In this article from our ‘Avogadro’s lab’ series, Stephen Ashworth admires the magnificently ordered structures of crystals
Crystals are beautiful. The word ‘crystal’ may first bring to mind gemstones, whose rarity and appearance make them very precious, but there are exquisite crystals all around us. Salt and sugar can both form crystals, as can ice. Under the right conditions crystals can become very large indeed. A working mine in Naica, Mexico, hosts the largest crystals in the world. They are crystals of the mineral gypsum (calcium sulfate(VI)-2-water), and some are over 11 metres long and weigh 50,000 kg.
2014 is the International Year of Crystallography, and in recognition of this the Royal Society of Chemistry’s Global Experiment aims to discover the best conditions for growing the biggest crystals of a range of everyday items including sugar, table salt and Epsom salts. Find out how you can join in and grow your own crystals (see box).
Crystals have regular patterns of atoms which repeat in all directions. Crystallography has become important in chemistry as a tool to determine the arrangements of atoms in a crystal.
When x-rays were discovered there was no way of manipulating them. There were no lenses or mirrors that would work with x-rays, unlike visible light. German physicist Max von Laue soon realised that the size of atoms meant that the regular patterns of atoms in crystals could be used to manipulate x-rays. He showed that crystals could diffract x-rays. Diffraction is the principle which was used in Avogadro’s lab in November 2013 to make a spectroscope. In the spectroscope, diffraction from a DVD separated the colours of visible light. Von Laue showed that crystals could do the same for x-rays.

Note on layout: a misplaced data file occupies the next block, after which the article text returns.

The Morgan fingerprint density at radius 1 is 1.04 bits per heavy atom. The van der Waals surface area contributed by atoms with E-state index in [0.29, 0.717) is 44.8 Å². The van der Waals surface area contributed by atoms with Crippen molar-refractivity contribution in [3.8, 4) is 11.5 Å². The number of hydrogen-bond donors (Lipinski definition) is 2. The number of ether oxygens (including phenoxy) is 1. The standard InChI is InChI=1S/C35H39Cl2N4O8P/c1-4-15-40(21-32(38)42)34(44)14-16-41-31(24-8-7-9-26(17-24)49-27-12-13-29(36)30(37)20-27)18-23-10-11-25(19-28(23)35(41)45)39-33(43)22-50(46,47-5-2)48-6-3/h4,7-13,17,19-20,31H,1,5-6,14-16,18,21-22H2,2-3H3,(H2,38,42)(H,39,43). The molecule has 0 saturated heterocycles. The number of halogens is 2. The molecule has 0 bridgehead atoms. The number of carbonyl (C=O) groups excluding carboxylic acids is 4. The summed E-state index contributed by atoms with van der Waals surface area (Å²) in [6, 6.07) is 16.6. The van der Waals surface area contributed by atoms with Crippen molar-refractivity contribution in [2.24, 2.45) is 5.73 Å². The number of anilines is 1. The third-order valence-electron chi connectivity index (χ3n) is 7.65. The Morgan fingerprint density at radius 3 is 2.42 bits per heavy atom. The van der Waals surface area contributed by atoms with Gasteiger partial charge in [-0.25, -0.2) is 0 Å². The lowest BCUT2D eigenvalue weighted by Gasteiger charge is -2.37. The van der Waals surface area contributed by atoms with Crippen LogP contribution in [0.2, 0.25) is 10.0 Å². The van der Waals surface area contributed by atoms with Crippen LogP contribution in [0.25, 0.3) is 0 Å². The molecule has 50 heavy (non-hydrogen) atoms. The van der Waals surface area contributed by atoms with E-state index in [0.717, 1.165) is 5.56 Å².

It was the British father-and-son team William Henry and William Lawrence Bragg that used this to determine where the atoms were in crystals. They shone x-rays of one wavelength at a crystal and used the pattern formed by diffraction from different planes of atoms to work out where the atoms were in the crystal. The first structures that were solved were simple, such as sodium chloride, but with the development of technology and computer power it has become routine to work out the crystal structures of large, complex molecules such as proteins and enzymes.
Try it yourself
The regular structure of a crystal can be visualised using three packets of pink and white marshmallows and a packet of cocktail sticks. The marshmallows represent the atoms, and the cocktail sticks the bonds between them. First build a cube with a pink marshmallow at each corner, then extend it with more sticks and pink marshmallows to represent the structure of a crystal lattice. It does get a bit wobbly but the planes of atoms at different angles which are responsible for the x-ray diffraction can be seen.
This simple structure can be made into a model of caesium chloride by positioning a white marshmallow (supported by cocktail sticks) in the centre of each cube of pink marshmallows. Sodium chloride is fiddlier as the white marshmallows have to be put in the centre of each of the faces of the pink ones.
Of course putting several marshmallows on a kebab skewer would produce a rather more stable structure. Also if these crystals were made outside the lab, disposal would be very easy – eat them!
What are the best conditions for growing the biggest crystals? Follow the instructions to grow your own crystals, analyse the data and share your results with the Global Experiment.
What are the best conditions for growing the biggest crystals? Follow the instructions to grow your own crystals, analyse the data and share your results with the Global Experiment (http://rsc.li/1u5VQCQ).
This article originally appeared in The Mole, the student magazine published by the Royal Society of Chemistry from 2012 to 2015.